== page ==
The New York Times Tells The Story Behind “Independent” Medical Exams

bad doctorA big issue in personal injury litigation is insurance companies’ use of hired guns to give opinions that our clients aren’t hurt. Sometimes the hired guns simply review our clients’ medical records and sometimes the hired guns actually “examine” our clients. Then the hired guns write reports saying that our clients aren’t injured.

Insurance companies and defense lawyers try to hide the nature of these exams by calling them “independent medical exams.” That name borders on fraud; there is nothing independent about these exams. Unlike treating physicians, whose primary responsibility is trying to make sure the patient heals, the sole purpose of these hired guns is to minimize payments to injured persons.

Those of us that practice personal injury law have known the true nature of these exams, but now the exams are in the public’s eye. Monday’s issue of the New York Times had a great article on the use of “independent” medical exams to reduce payments due New York worker’s compensation claimants. The Times reviewed several cases and interviewed doctors involved in the process.

An enlightening part of the Times’ story compared videotapes of the exams with the eventual reports that were created. The Times noted numerous incidents where “independent” doctors noted on the videotapes that the victims were injured only to have reports show up saying the victims’ injuries were being exaggerated.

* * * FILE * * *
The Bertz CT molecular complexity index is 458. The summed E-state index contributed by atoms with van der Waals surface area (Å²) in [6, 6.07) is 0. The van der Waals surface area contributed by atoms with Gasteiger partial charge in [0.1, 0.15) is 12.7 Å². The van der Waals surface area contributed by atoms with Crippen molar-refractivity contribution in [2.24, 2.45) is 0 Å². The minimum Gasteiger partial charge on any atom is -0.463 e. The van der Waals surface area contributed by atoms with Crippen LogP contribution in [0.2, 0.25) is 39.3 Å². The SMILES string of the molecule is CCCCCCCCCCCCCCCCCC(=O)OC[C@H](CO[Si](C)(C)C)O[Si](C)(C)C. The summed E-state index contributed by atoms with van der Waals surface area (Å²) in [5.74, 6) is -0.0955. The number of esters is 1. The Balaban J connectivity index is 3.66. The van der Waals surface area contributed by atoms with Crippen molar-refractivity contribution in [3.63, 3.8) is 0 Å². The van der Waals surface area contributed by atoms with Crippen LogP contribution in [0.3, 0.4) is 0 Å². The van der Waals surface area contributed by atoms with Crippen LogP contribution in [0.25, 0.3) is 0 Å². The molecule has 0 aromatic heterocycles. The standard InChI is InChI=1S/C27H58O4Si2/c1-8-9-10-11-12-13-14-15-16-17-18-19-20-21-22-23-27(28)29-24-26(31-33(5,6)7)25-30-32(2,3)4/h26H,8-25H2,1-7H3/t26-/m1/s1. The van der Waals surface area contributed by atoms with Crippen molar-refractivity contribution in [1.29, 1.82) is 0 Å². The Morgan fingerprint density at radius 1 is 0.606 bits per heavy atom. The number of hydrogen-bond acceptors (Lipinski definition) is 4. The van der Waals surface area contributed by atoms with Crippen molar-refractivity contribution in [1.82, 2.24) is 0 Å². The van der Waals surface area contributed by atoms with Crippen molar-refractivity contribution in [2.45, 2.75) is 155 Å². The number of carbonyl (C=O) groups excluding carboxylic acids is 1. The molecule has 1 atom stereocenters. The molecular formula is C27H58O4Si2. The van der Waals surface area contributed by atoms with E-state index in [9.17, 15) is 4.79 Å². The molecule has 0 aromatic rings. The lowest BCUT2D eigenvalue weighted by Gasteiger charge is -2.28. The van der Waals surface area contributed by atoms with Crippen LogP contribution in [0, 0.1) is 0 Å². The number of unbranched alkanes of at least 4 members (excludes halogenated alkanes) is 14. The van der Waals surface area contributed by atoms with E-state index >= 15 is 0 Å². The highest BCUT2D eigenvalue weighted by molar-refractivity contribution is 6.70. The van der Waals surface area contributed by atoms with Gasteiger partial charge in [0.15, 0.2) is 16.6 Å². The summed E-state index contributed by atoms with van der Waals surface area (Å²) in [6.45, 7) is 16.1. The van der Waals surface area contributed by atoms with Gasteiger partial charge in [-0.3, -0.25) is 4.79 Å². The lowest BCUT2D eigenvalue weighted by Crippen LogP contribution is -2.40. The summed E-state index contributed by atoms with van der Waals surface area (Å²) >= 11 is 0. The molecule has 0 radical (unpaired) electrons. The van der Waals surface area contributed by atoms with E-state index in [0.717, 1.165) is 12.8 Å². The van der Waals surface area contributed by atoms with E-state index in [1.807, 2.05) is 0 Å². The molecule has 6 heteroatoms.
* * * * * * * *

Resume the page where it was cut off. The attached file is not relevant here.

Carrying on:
The practice was criticized by all involved. The new interim medical director for the NY worker’s compensation board, a physician at Mt Sinai Medical Center, noted:

You go in and sit there for a few minutes — and out comes a six-page detailed exam that he never did. There are some noble things you can do in medicine without treating. This ain’t one of them.

Another doctor involved in the process used to certify these physicians stated:

Basically, if you haven’t murdered anyone and you have a medical license, you get certified. It’s clearly a nice way to semiretire.

One root of the problem is that if the physicians provide opinions adverse to the insurance companies, they know that they won’t be hired again. It’s part of the game. Dr. Hershel Samuels, one of the physicians exposed in the article, stated:

If you did a truly pure report, you’d be out on your ears and the insurers wouldn’t pay for it. You have to give them what they want, or you’re in Florida. That’s the game, baby.

While the article focused on the New York worker’s comp system, the same problems exist here in Texas personal injury cases. The doctors are hired, and they all know the rules of the game: too many findings that victims are injured, and the doctors are not hired again.